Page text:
I’ll be back tomorrow night with a new post, I hope. Stay safe until then.
And suffered mightily in the heat and humidity, heat index flopping around between 106° and 101° as a popup T-storm moved through. Mrs. the Poet suspects that I might need to buy shoes because I could barely walk because the soles of my feet hurt so much and it has been a while since I bought shoes. Anywho, my bill went down again as they are no longer charging a “convenience fee” for me to go to their store to pay my bill. My total payment was only $15 this month taxes included. So my bill has gone from $33/month to $15/month since April. Color me happy!😌
Also on the agenda I bought a steering wheel and pedals for my PS3 and laptop, should I find a driving game that will run on this laptop. But it will work for GT5 and GT6 on the PS3, so I should be pretty good. It’s a 180° rotation wheel with a shift lever and two pedals, meaning it’s perfect for simulating the Sprint-T except the steering is a little (by orders of magnitude) quicker than the Sprint-T. The real thing will have either 2.5 turns lock to lock with the store-bought steering quickener, or 1 turn lock to lock with the home-made quickener, which is either 3 binary or 1 binary order of magnitude quicker than the game controller, but the 270° controller was like three times as much as the 180° controller and nobody makes a 2.5 turn controller. I suppose I could install a reduction drive between the controller and another steering wheel (I have 3 from various project cars over the years that I put the OE steering wheels back on before I sold them), but TBH I don’t feel like it and it would be massive overkill for this project. Now I need to go to Gamestop and find either of the two games to buy. I have GT4 for my PS2 which is how I know that I need to get a wheel to use GT5 or GT6 on my PS3.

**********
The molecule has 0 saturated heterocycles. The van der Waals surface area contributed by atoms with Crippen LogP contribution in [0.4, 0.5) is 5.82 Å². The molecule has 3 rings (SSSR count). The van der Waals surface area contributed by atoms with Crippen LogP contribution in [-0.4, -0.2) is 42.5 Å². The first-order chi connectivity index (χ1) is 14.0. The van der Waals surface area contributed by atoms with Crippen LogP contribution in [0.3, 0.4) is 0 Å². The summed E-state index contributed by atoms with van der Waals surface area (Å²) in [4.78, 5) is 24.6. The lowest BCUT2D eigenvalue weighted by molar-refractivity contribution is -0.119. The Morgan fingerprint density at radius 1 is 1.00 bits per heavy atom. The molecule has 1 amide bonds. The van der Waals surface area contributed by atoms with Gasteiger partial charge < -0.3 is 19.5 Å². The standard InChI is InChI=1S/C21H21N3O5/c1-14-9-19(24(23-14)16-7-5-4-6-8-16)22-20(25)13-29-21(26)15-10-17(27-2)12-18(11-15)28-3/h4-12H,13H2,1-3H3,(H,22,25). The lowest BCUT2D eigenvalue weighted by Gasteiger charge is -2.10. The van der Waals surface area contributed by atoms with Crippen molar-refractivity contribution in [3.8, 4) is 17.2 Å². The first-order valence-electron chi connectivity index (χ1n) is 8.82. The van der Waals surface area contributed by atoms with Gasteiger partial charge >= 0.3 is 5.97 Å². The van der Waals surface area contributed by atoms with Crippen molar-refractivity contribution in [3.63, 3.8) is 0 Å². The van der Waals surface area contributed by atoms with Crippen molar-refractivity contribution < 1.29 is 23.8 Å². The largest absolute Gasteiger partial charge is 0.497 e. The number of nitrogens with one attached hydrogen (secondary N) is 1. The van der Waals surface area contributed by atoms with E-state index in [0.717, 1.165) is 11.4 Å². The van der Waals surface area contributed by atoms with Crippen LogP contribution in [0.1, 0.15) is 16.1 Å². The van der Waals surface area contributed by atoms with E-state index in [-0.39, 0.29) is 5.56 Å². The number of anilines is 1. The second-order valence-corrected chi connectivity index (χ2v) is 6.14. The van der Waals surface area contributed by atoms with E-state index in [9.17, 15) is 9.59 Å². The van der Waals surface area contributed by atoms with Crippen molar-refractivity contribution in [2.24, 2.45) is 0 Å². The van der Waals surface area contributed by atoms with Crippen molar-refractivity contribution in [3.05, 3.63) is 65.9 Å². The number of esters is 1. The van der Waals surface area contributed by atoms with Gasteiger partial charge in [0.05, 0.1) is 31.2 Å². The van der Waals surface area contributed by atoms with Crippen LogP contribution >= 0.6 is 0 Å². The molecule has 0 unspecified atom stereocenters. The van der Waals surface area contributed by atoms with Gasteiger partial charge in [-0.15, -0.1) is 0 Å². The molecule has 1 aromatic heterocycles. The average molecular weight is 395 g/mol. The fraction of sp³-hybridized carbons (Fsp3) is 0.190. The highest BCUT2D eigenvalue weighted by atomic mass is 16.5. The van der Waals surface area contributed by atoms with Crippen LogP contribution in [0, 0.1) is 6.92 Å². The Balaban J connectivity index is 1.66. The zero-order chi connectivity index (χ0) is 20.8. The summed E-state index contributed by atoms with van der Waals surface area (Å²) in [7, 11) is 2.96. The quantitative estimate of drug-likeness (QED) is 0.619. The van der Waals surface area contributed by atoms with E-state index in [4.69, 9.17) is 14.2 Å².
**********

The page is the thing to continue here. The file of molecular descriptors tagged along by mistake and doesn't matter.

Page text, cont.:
On the Sprint-T progress has been slowed because I’m either out doing stuff, physically recovering from being out doing stuff, or working on my computer like I’m doing right now. But I have a plan for when time and being able to do stuff coincide. I need to drill the pilot holes in the 2 by 4s so they don’t split when I drive the lag bolts in. I need to screw the sides of the nose to the radiator mockup between the two pieces I’m using to simulate the radiator end tanks on either side. And it looks like I’m going to need to cut a 6″ by 8″ hole for the steering box to hang out 5″ from, or figure out some way of denting the sides to allow the tires to turn at full steering lock. Easier is letting the steering box hang out the side, more trick and smoother appearing is forming a recess for the tires to still turn. Another factor is the side panels can be replaced with HDPE which is easily heat formed for such things as tire clearance. A third consideration is this nose was designed to make downforce and force air through the radiator, and the wider I make it the more of both it will make, and the center panel will allow for a 45″ wide nose if I don’t trim it, which will make it the same width as the body, or I can make it 39″ which will make it as wide as the windshield and have the side panels up underneath the nose to smooth the flow to the body somewhat.